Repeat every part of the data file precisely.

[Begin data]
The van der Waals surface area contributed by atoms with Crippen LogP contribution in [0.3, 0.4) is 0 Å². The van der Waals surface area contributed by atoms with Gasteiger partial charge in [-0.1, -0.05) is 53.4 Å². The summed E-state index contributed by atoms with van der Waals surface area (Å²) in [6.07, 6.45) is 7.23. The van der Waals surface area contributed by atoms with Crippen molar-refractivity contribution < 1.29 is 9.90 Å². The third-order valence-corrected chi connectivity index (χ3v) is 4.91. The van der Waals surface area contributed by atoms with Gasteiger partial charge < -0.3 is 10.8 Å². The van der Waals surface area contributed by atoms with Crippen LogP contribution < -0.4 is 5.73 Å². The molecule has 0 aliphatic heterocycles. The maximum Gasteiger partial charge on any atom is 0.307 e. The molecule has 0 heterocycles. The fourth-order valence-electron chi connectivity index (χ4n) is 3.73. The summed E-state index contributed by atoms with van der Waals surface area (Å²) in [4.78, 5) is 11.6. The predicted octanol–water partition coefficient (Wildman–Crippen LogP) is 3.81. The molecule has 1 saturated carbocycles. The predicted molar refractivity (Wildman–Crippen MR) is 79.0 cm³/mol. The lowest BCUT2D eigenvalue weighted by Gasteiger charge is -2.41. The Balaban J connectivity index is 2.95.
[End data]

The van der Waals surface area contributed by atoms with Crippen LogP contribution in [0.3, 0.4) is 0 Å². The van der Waals surface area contributed by atoms with Gasteiger partial charge in [-0.1, -0.05) is 53.4 Å². The summed E-state index contributed by atoms with van der Waals surface area (Å²) in [6.07, 6.45) is 7.23. The van der Waals surface area contributed by atoms with Crippen molar-refractivity contribution < 1.29 is 9.90 Å². The third-order valence-corrected chi connectivity index (χ3v) is 4.91. The van der Waals surface area contributed by atoms with Gasteiger partial charge < -0.3 is 10.8 Å². The van der Waals surface area contributed by atoms with Crippen LogP contribution < -0.4 is 5.73 Å². The molecule has 0 aliphatic heterocycles. The maximum Gasteiger partial charge on any atom is 0.307 e. The molecule has 0 heterocycles. The fourth-order valence-electron chi connectivity index (χ4n) is 3.73. The summed E-state index contributed by atoms with van der Waals surface area (Å²) in [4.78, 5) is 11.6. The predicted octanol–water partition coefficient (Wildman–Crippen LogP) is 3.81. The molecule has 1 saturated carbocycles. The predicted molar refractivity (Wildman–Crippen MR) is 79.0 cm³/mol. The lowest BCUT2D eigenvalue weighted by Gasteiger charge is -2.41. The Balaban J connectivity index is 2.95.